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The Food Labelling (Nutrition Information) (Scotland) Regulations 2009

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Scottish Statutory Instruments

2009 No. 328

Food

The Food Labelling (Nutrition Information) (Scotland) Regulations 2009

Made

23rd September 2009

Laid before the Scottish Parliament

24th September 2009

Coming into force

30th October 2009

The Scottish Ministers make the following Regulations in exercise of the powers conferred by sections 16(1)(e), 17(1) and 48(1) of the Food Safety Act 1990(1), and all other powers enabling them to do so.

In accordance with section 48(4A) of that Act, they have had regard to relevant advice given by the Food Standards Agency(2).

There has been consultation as required by Article 9 of Regulation (EC) No. 178/2002 of the European Parliament and of the Council laying down the general principles and requirements of food law, establishing the European Food Safety Authority and laying down procedures in matters of food safety(3).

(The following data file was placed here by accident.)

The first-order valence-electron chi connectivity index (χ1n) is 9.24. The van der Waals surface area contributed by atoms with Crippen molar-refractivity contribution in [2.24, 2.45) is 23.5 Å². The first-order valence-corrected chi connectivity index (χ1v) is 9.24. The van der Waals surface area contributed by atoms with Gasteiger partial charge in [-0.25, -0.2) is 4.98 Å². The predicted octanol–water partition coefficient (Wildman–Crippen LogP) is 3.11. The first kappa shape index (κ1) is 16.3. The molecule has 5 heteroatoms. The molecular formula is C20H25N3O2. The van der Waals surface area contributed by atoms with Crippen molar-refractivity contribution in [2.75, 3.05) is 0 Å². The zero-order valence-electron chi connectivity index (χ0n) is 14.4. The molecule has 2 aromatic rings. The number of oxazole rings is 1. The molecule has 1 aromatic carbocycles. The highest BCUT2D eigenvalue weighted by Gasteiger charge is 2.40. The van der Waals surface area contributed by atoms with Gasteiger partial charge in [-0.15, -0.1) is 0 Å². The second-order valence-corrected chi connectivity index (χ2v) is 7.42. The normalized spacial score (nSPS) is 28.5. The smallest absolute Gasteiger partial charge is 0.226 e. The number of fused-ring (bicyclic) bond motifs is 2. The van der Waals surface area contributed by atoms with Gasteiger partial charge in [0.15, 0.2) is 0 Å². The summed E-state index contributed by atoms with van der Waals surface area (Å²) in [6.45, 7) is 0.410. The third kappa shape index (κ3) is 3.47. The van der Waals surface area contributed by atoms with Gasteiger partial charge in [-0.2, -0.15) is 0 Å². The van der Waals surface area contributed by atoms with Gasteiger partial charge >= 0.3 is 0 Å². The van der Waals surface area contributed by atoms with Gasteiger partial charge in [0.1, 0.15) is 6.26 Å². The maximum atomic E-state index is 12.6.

Citation, commencement and extent

1.—(1) These Regulations may be cited as the Food Labelling (Nutrition Information) (Scotland) Regulations 2009 and come into force on 30th October 2009.

(2) These Regulations extend to Scotland only.

Amendment of the Food Labelling Regulations 1996

2.—(1) The Food Labelling Regulations 1996(4) are amended in accordance with paragraphs (2) to (6).

(2) In regulation 2(1) (interpretation)—

(a)in the definition of “Directive 90/496” after the words “Commission Directive 2003/120/EC”(5) insert “and Commission Directive 2008/100/EC(6)”; and

(b)after the definition of “fat” insert the following:—

“fibre”, in the context of nutrition labelling, means carbohydrate polymers with three or more monomeric units, which are neither digested nor absorbed in the human small intestine and belong to the following categories:—

(a)

edible carbohydrate polymers naturally occurring in the food as consumed;